To allow evaluation of sub-expressions, LispMe uses this logic:

You can also evaluate the second and third expression (either in the entire input field or in the selected text) with a menu command. Each expression evaluated is added to the history list to be re-evaluated later.

History popup list

History list Tapping the small triangle right to the Eval button pops up a list of the expressions evaluated recently (most recent at the bottom). You can re-evaluate any of them by simply tapping it left to the middle of the screen without modification of the input field. However, when you select an expression right to the middle of the screen, it is not evaluated but pasted into the input field, so you can modify it before evaluating it.

To make the list disappear without evaluating just tap outside the list. Since the history entries are stored as S-expressions, they may not exactly resemble the string you entered. The history list is stored together with the session database. Only expression not already in the history list (determined by equal?) are added.

The history list is available to LispMe via the global variable *hist*, so you can clear it by (set! *hist* '()) to reclaim its memory, e.g., or assemble typical invocations of your functions and let the user select them from the history list. (The poor man's menu system :-)

Break button

This button replaces the four other buttons, while LispMe is evaluating an expression or loading a memo. You can interrupt the evaluation by tapping this button, which displays a message box and cancels the evaluation. There's no way to resume an interrupted evaluation.

Menu commands

View menu

Runtime [/T]

Displays a message box showing the resources needed by the last evaluation: You can use this command during evaluation, the amounts displayed are the amounts comsumed upto now. Runtime will always be 0 seconds in this case.

Memory usage [/M]

Displays a message box showing the amount of memory currently in use. A garbage collection is always done before displaying this box, so the actual amounts are displayed. (Even during an evaluation!) All amounts display as current/maximum and are measured in bytes:

Redraw [/W]

Enables and redraws all controls and fields in the main form. Use this command when graphic output has overwritten some of LispMe's UI controls or when the dialog had been disabled by own-gui.

Edit menu

This is a standard edit menu like in other PalmPilot applications, e.g. MemoPad. These commands work on either the input or the output field, so one of them must have the focus. The modifying operations (undo, cut, and paste) work only with the input field.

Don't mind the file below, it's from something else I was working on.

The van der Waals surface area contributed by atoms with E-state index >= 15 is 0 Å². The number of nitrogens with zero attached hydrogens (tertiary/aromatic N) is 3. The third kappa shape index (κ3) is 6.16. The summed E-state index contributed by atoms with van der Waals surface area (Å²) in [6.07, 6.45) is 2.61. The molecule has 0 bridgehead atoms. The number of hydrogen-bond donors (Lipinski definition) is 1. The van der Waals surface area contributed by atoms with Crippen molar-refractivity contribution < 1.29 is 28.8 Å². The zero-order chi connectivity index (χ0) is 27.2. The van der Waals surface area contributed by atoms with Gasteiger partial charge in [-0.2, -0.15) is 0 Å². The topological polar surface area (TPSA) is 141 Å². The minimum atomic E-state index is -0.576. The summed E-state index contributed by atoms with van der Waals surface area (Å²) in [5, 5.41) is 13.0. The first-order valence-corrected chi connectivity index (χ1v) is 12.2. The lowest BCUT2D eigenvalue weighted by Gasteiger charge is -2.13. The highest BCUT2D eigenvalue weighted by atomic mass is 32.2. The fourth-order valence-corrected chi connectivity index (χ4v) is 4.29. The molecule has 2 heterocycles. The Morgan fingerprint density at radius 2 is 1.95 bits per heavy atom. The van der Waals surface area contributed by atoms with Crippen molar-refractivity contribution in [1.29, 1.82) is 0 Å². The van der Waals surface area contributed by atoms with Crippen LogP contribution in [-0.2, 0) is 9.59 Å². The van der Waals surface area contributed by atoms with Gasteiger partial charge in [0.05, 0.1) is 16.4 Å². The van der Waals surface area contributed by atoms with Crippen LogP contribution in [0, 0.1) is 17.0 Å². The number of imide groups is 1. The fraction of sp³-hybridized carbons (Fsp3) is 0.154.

Undo [/U]

Undoes the last change in the input field.

Cut [/X]

Copies the selected text in the input field to the clipboard and removes it from the input field.

Copy [/C]

Copies the selected text to the clipboard.

Paste [/P]

Pastes the text from the clipboard into the input field at cursor position.

Select All [/S]

Select all text in either input or output field.

Keyboard [/K]

Brings up the keyboard dialog.

Graffiti [/G]

Displays the Graffiti reference dialog.

Clear output [/D]

Clears the output field.

Clear input [/I]

Clears the input field.

Complete [/ ]

Tries to complete the partial symbol to the left of the cursor. (The shortcut is menu stroke space, if you wonder.)

Commands menu

Global settings [/Y]

Use this option to change global LispMe options. This menu command goes to the Global settings dialog.

Session settings [/Z]

Use this option to change the amount of memory used for the current session. This menu command goes to the Session Settings dialog. A running evaluation is interrupted before entering the sizes dialog.

Reset heap [/H]

Reset screen After displaying a confirmation box, this option re-initializes all LispMe memory and displays the reset screen. This means, that all your loaded and entered definitions are forgotten. Additionally, the atom table is cleared, in contrast to repeated popping, which doesn't remove unused symbols from the atom table.

Load [/L], Reload [/R], Pop [/O], Names [/N], Info [/?], Eval [/E]

All these menu commands do the same as the corresponding buttons. They are provided only to define a shortcut command stroke for users using the GoType keyboard.

Eval 2nd [/2], Eval 3rd [/3]

Same as Eval, but evaluates the second or third expression in the input field. Very useful when you want to test some expressions in turn.